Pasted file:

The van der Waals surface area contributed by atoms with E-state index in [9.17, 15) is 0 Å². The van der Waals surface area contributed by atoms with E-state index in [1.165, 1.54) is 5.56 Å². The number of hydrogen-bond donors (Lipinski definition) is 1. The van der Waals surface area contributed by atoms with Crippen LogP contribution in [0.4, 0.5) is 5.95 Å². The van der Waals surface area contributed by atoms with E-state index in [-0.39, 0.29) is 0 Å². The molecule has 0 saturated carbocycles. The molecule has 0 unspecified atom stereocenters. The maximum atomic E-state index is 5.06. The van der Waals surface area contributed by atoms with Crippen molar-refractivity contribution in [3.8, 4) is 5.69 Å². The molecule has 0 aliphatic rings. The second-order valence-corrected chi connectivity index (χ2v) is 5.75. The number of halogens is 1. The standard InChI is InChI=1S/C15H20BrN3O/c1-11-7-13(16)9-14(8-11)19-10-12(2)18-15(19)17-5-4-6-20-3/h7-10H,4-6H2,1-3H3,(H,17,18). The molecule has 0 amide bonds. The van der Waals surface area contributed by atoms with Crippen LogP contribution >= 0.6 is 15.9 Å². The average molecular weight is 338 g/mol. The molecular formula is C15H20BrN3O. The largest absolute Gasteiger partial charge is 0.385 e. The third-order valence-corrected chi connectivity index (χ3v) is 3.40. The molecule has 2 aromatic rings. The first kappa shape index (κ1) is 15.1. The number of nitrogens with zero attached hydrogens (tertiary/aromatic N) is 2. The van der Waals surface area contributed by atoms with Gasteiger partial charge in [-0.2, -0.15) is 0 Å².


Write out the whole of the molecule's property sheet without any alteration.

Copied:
The van der Waals surface area contributed by atoms with E-state index in [9.17, 15) is 0 Å². The van der Waals surface area contributed by atoms with E-state index in [1.165, 1.54) is 5.56 Å². The number of hydrogen-bond donors (Lipinski definition) is 1. The van der Waals surface area contributed by atoms with Crippen LogP contribution in [0.4, 0.5) is 5.95 Å². The van der Waals surface area contributed by atoms with E-state index in [-0.39, 0.29) is 0 Å². The molecule has 0 saturated carbocycles. The molecule has 0 unspecified atom stereocenters. The maximum atomic E-state index is 5.06. The van der Waals surface area contributed by atoms with Crippen molar-refractivity contribution in [3.8, 4) is 5.69 Å². The molecule has 0 aliphatic rings. The second-order valence-corrected chi connectivity index (χ2v) is 5.75. The number of halogens is 1. The standard InChI is InChI=1S/C15H20BrN3O/c1-11-7-13(16)9-14(8-11)19-10-12(2)18-15(19)17-5-4-6-20-3/h7-10H,4-6H2,1-3H3,(H,17,18). The molecule has 0 amide bonds. The van der Waals surface area contributed by atoms with Crippen LogP contribution >= 0.6 is 15.9 Å². The average molecular weight is 338 g/mol. The molecular formula is C15H20BrN3O. The largest absolute Gasteiger partial charge is 0.385 e. The third-order valence-corrected chi connectivity index (χ3v) is 3.40. The molecule has 2 aromatic rings. The first kappa shape index (κ1) is 15.1. The number of nitrogens with zero attached hydrogens (tertiary/aromatic N) is 2. The van der Waals surface area contributed by atoms with Gasteiger partial charge in [-0.2, -0.15) is 0 Å².